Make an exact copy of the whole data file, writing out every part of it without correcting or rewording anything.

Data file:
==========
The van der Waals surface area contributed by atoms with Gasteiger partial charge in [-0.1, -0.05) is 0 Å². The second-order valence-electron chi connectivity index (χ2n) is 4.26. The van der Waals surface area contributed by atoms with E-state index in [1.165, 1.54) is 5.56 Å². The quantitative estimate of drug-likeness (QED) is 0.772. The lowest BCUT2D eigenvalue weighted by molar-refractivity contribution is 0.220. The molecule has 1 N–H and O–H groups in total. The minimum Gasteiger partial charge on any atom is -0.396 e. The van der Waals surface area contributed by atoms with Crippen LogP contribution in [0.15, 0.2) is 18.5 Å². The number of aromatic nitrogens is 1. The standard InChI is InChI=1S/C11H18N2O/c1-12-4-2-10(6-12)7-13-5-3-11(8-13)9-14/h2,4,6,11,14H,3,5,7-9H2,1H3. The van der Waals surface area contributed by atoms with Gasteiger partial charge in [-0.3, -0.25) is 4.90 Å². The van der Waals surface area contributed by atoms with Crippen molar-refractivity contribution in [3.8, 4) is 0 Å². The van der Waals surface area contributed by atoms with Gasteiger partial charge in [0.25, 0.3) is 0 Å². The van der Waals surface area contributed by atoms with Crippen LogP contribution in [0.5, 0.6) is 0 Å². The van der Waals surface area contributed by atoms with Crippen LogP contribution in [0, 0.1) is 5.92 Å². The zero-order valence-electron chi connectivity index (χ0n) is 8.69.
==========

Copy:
The van der Waals surface area contributed by atoms with Gasteiger partial charge in [-0.1, -0.05) is 0 Å². The second-order valence-electron chi connectivity index (χ2n) is 4.26. The van der Waals surface area contributed by atoms with E-state index in [1.165, 1.54) is 5.56 Å². The quantitative estimate of drug-likeness (QED) is 0.772. The lowest BCUT2D eigenvalue weighted by molar-refractivity contribution is 0.220. The molecule has 1 N–H and O–H groups in total. The minimum Gasteiger partial charge on any atom is -0.396 e. The van der Waals surface area contributed by atoms with Crippen LogP contribution in [0.15, 0.2) is 18.5 Å². The number of aromatic nitrogens is 1. The standard InChI is InChI=1S/C11H18N2O/c1-12-4-2-10(6-12)7-13-5-3-11(8-13)9-14/h2,4,6,11,14H,3,5,7-9H2,1H3. The van der Waals surface area contributed by atoms with Gasteiger partial charge in [-0.3, -0.25) is 4.90 Å². The van der Waals surface area contributed by atoms with Crippen molar-refractivity contribution in [3.8, 4) is 0 Å². The van der Waals surface area contributed by atoms with Gasteiger partial charge in [0.25, 0.3) is 0 Å². The van der Waals surface area contributed by atoms with Crippen LogP contribution in [0.5, 0.6) is 0 Å². The van der Waals surface area contributed by atoms with Crippen LogP contribution in [0, 0.1) is 5.92 Å². The zero-order valence-electron chi connectivity index (χ0n) is 8.69.